The Economist published an article in December 2014 about the “rise of the vetocracy.” Not (as Democrats might hope for, given the new Congress) veto-cracy, but vet-ocracy, as the newspaper calls the increasing number of federal employees who have served in the military.
The Economist notes that about a third of all federal employees are veterans – a figure that has increased sharply since 2009 – and that roughly 50% of new federal employees are veterans.
Anecdotal evidence supports this. Indeed, this fall, a Park Service manager all but told me to give up trying to secure a federal position without military credentials, saying, “It’s very, very, hard for even the most qualified non-veteran candidates.”
Federal employers loom large in interpretation, so the difficulty non-veterans have in securing federal positions has enormous consequences for interpreters and our profession. For some, it will be a gain. For others a loss.
Let’s start with the gain – a lack of easily-obtained federal positions means non-federal employers will have more choices in the hiring market. This set of conditions should be a boon to such institutions. It is hard for state parks, for example, to compete with the compensation and benefits offered by the federal conservation agencies (to say nothing of the prestige of working for the National Park Service). But the rise of the vetocracy is changing this equation. Individuals who might otherwise have earned a federal position will be available for hire by private nature centers, state and local parks, zoos, aquariums, and museums.
There is a flip side to this – well-qualified individuals without military credentials are at a disadvantage when looking for work. I’m sure there are many veterans in the federal service who are excellent interpreters. But I’m equally sure that there are federal interpreters who, if it weren’t for their military service, would not have been hired. Recent graduates in particular who lack military service and are looking for their first permanent, post-college position – like myself – are being forced to take positions outside the field because it’s increasingly difficult to be an interpreter. The job market has effectively contracted for us.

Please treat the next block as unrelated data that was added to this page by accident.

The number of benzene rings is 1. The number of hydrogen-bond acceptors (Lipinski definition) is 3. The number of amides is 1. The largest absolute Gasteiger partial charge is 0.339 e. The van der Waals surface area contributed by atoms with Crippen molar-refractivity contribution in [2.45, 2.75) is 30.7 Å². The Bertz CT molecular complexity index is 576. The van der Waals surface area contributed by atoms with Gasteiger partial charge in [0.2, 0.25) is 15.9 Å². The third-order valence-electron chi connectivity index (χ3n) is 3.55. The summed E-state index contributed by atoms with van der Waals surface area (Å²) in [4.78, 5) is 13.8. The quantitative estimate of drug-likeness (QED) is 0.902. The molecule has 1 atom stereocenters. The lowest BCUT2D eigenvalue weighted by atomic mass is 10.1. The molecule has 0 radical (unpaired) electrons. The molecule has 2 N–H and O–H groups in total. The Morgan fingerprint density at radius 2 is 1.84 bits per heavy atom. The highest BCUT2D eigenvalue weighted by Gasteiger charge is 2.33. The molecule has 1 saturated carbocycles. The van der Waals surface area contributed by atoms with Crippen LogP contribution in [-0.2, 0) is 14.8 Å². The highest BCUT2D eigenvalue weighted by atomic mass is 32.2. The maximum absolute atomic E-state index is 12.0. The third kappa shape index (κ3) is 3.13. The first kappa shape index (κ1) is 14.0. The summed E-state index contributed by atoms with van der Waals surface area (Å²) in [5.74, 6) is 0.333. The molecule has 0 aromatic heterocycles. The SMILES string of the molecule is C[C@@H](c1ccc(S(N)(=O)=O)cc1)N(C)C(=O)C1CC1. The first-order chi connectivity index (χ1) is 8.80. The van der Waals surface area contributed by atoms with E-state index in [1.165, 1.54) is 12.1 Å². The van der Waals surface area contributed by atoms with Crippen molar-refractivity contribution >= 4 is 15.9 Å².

Obviously, from where we sit in the Sunny Southeast, there’s not much that can be about this phenomenon. We can, however, reflect on how the vetocracy is changing the job market. Here’s some questions to mull over on the drive home tonight:
- How can federal managers ensure that the best interpreters are hired while respecting veteran’s preference rules?
- Non-federal employers have a golden opportunity to access talent that might have otherwise been collected by the federal government – how can they leverage that opportunity? How, for example, can a small historic site attract and retain candidates who might feel they are ‘settling’ for work outside of a large national battlefield or similar setting?
- What sort of responsibility do professors and other mentors have to their mentees interested in the federal service? How should mentors balance the need to be supportive with the need to be forthcoming about the challenges of finding a federal position?
The rise of the vetocracy is a mixed bag. Let’s start the conversation about what it means for us and the future of our profession.
This article cross-posted on the author’s own blog, where he writes about public lands, heritage interpretation, and environmental policy.